Thank you for this informative article! It helped inspire my friends and I to apply mulch to help the drought stressed oak trees on their property in Sequoia National Park.  
 
The foliage has responded well as has the life below ground. We were able to see that the common mycorrhizal network living on the oak roots has been revitalized as a result of the surface decomposition of the wood chips.  
 
It's encouraging to learn that methodical intervention can aid oak woodlands in climate resilience and adaptation.
by Georgette Victor
on June 9, 2021 at 7:42 AM
I have a big problem with a very large and tall Multi trunked Madrone losing an incredible amount of leaves. Should I follow the same instructions?SPTBVV
by Sandra Glover
on April 6, 2022 at 9:47 AM
A city park in Southern California is applying very deep heavy mulch under the canopies of mature coast live oaks. There are 2 layers, the earlier application from 1 year ago which has formed a dense mat that is 3-4inches thick and then a more recent layer that is another 3-4 inches. I’ve pulled the mulch away from the trunk but am concerned about the health of these large trees and have noticed wet cankers on them. Any thoughts?
Reply by Mike Hsu
on April 11, 2022 at 10:04 AM
Hi Sandra, here is a reply from the original blog post author, Steven Swain, UC Cooperative Extension environmental horticulture advisor, Marin & Sonoma counties:  
 
That does seem like a lot of mulch. Oak trees like mulch, but usually their own leaf litter is exactly what they need. Excessive amounts of mulch can and often do lead to the development of cankers, particularly at the tree’s base. In the early stages of canker development, bleeding can occur, as you have described.  
 
A mulch application rate of 3 to 4 inches per year is on the high side, but as long as the mulch breaks down with time, this should be manageable. But the problem is that the rate of mulch decomposition can vary significantly from site to site depending upon environmental conditions. Generally, mulch breaks down best when it’s both warm and slightly moist for extended periods of time. Under relatively ideal landscape conditions, we might expect to see four inches of mulch applied in November break down to less than two inches of mulch by the following June. In less than ideal conditions (e.g., severe drought) it’s possible that the mulch won’t break down much at all. In that case, adding another 3 or 4 inches of mulch may not be appropriate.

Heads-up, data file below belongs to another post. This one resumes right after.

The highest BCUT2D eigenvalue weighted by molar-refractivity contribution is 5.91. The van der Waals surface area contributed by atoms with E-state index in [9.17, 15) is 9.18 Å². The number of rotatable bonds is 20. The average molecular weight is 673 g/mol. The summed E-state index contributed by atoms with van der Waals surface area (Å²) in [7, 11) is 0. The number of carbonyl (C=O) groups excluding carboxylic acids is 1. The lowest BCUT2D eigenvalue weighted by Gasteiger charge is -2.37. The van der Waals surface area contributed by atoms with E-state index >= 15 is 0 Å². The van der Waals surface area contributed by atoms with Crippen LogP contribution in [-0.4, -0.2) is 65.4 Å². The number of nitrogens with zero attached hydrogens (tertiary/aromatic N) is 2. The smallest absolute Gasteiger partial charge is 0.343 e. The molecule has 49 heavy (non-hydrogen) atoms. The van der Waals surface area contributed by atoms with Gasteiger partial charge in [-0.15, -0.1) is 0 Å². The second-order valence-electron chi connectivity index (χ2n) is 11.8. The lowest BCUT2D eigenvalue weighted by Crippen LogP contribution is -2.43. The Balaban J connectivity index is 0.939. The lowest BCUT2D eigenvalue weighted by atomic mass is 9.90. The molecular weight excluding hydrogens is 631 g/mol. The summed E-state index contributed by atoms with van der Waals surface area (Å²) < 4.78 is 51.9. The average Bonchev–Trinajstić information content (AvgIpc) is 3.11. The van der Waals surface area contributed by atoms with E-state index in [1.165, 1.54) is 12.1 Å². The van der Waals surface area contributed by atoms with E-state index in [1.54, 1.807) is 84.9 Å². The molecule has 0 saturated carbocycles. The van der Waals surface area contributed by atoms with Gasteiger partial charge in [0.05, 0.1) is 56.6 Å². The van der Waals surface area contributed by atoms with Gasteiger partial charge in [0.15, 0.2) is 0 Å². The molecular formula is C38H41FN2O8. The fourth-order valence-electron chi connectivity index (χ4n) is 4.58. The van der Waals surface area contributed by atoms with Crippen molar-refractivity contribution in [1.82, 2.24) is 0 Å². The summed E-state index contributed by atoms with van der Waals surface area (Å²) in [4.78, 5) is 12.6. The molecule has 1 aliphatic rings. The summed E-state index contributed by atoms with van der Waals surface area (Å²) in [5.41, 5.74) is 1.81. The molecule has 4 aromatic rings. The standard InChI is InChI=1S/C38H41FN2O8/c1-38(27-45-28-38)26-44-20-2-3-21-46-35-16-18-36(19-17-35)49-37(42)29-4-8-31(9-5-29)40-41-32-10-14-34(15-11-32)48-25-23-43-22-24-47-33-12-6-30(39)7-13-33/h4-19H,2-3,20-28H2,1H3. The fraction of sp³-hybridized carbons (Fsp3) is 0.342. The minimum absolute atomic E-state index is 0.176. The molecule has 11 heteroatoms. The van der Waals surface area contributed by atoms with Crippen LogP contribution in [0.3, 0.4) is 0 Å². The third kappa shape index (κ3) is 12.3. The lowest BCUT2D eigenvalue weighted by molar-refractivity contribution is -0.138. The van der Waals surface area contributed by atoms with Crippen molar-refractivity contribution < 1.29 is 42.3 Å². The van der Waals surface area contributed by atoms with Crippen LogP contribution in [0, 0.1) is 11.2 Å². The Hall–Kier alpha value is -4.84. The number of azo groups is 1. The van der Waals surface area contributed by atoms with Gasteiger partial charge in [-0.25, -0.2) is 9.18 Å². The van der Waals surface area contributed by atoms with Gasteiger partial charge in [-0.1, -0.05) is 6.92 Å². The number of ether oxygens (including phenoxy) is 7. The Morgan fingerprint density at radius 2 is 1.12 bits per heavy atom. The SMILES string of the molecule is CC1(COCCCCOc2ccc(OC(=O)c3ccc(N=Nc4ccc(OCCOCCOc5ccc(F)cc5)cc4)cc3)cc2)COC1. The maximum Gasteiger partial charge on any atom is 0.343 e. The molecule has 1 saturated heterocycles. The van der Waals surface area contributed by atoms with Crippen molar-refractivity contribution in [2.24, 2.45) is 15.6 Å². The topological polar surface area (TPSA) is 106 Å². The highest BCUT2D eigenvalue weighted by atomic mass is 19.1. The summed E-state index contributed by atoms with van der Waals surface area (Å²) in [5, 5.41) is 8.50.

Another consideration is exactly where in relation to the tree the mulch is applied. Generally, a thin layer of mulch is fine if it touches the buttress roots / trunk base. But we’d expect that to be one inch or less, as the root flare is generally a key area of oxygen exchange, and mulch application here hinders that. Many arborists/landscape managers prefer to keep the root flare entirely free of mulch, for a distance of up to six inches or so radius from the trunk. For the remainder of areas within the dripline, any mulch layer deeper than about six inches will begin to smother feeder roots, regardless of whether the mulch is close to the trunk or not. Mulching methodology/depth beyond a tree’s dripline is usually dictated by the needs of plants that grow there. The tree has many feeder roots beyond the dripline, but these are generally small and routinely replaced anyway, so exact mulching depths in this region may not matter so much. That said, it’s probably not a good idea to sheet mulch to a depth of 8 inches around a tree’s entire dripline either.  
 
In short: A few inches of mulch is a good thing, but any wisdom taken to extreme becomes folly.